Artwork by Lawren Stewart Harris,  House, Toronto

Lawren Harris
House, Toronto

oil on panel
titled and inscribed “Lawren Harris” on the reverse; titled “Houses, Group No. XIV” and inscribed “Lawren Harris” by Doris Mills on a label; inscribed “property of Bess Harris 1942”; typed “Howard K. Harris Estate” on a label (titled “House Toronto”)
10.5 x 14 ins ( 26.7 x 35.6 cms )

Sold for $115,000.00
Sale date: May 31st 2016

Provenance:
Private Collection, Ontario
Literature:
Jeremy Adamson, “Urban Scenes and Wilderness Landscapes, 1906-1930”,Toronto, 1978, pages 25 and 96-99
Beginning with realistic studies in charcoal of Toronto and the European cities Harris visited while travelling, Harris developed his urban landscape genre capturing numerous socio-economic classes of dwellings from working-class shacks to Rosedale residences.

“House, Toronto“ embodies the artist’s fascination with light's effect on colour and his experimentation of colour palettes. Standing out from the muted blue shadows, the bright orange facade and vibrant yellow trim on the front of the house exemplify Harris' exploration of colour not traditionally witnessed in earlier palettes of Canadian painting. On the neighbouring house, light reflects brightly off of its white exterior, emphasizing the bright day in which Harris sketched these Toronto houses. Fluid and loose brushstrokes in the sky and clouds are contrasted by the more linear strokes on the central home, complementing and delineating the architectural details of the house.

As no figures are present, the scene stands as a portrait of a house and neighbourhood of Toronto. For Harris, it was not merely an exercise in depicting what he saw, but incorporating what he conceived should be reality. In this respect, the artist captures the the feeling of the home and leaves a token of Toronto's past, a glimpse into the urban history and development of the city.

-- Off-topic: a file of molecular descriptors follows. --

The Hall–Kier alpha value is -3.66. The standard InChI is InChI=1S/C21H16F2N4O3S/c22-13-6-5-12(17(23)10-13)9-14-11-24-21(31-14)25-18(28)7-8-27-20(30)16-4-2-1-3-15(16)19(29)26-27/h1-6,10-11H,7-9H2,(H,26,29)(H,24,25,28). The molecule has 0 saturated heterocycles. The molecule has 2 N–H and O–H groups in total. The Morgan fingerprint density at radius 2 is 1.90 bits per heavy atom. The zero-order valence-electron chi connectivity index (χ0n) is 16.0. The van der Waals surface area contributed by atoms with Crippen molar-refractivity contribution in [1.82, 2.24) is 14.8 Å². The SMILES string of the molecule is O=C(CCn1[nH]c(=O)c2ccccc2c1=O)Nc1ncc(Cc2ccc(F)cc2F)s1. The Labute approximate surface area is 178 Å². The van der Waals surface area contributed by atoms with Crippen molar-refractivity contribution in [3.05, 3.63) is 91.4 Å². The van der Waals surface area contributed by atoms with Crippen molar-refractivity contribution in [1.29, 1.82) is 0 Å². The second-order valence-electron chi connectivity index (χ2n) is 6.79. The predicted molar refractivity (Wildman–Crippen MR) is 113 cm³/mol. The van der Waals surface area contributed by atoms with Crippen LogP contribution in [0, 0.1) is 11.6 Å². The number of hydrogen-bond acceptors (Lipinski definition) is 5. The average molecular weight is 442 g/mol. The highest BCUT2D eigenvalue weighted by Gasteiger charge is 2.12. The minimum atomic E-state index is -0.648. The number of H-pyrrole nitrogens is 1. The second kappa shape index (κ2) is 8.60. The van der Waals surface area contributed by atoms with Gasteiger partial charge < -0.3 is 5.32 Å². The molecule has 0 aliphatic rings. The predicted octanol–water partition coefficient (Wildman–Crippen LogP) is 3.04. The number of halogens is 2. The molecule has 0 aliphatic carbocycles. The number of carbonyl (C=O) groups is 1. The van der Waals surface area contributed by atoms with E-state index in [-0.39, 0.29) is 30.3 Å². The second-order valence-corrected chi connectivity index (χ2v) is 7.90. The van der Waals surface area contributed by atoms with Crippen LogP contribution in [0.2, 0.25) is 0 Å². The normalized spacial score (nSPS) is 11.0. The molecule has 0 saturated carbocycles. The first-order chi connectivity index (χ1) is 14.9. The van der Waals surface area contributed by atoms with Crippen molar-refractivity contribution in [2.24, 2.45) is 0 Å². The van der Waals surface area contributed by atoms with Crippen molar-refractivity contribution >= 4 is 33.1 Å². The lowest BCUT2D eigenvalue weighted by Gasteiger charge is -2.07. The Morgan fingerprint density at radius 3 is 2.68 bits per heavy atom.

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Lawren Stewart Harris
(1885 - 1970) Group of Seven, Canadian Group of Painters

Lawren Harris was born in Brantford, Ontario and at the age of 19 went to Berlin for academic training. Upon returning to Ontario he met J.E.H. MacDonald who shared his vision of a new and distinctive way of depicting the Canadian landscape. Harris became the driving force behind the Group of Seven. A.Y. Jackson claimed: "Without Harris there would have been no Group of Seven. He provided the stimulus; it was he who encouraged us always to take the bolder course, to find new trails."

By 1918 Lawren Harris had travelled to the Algoma region in the company of MacDonald and Johnston. Harris made his first trip to the North Shore of Lake Superior in 1921. His search for a deeper spiritual meaning eventually took him to the stark landscapes of the far north. By the late 1920s the artist's work strove to capture the spiritual essence of the bold landforms of the Rockies and the Arctic. Throughout the ensuing decade Harris continued to simplify and abstract his landscapes until his subjects became non-representational. Lawren Harris worked as a member of the Transcendental Group of Painters in Santa Fe, New Mexico for two years, returning to Canada in 1940 and settling in Vancouver for the remainder of his lifetime.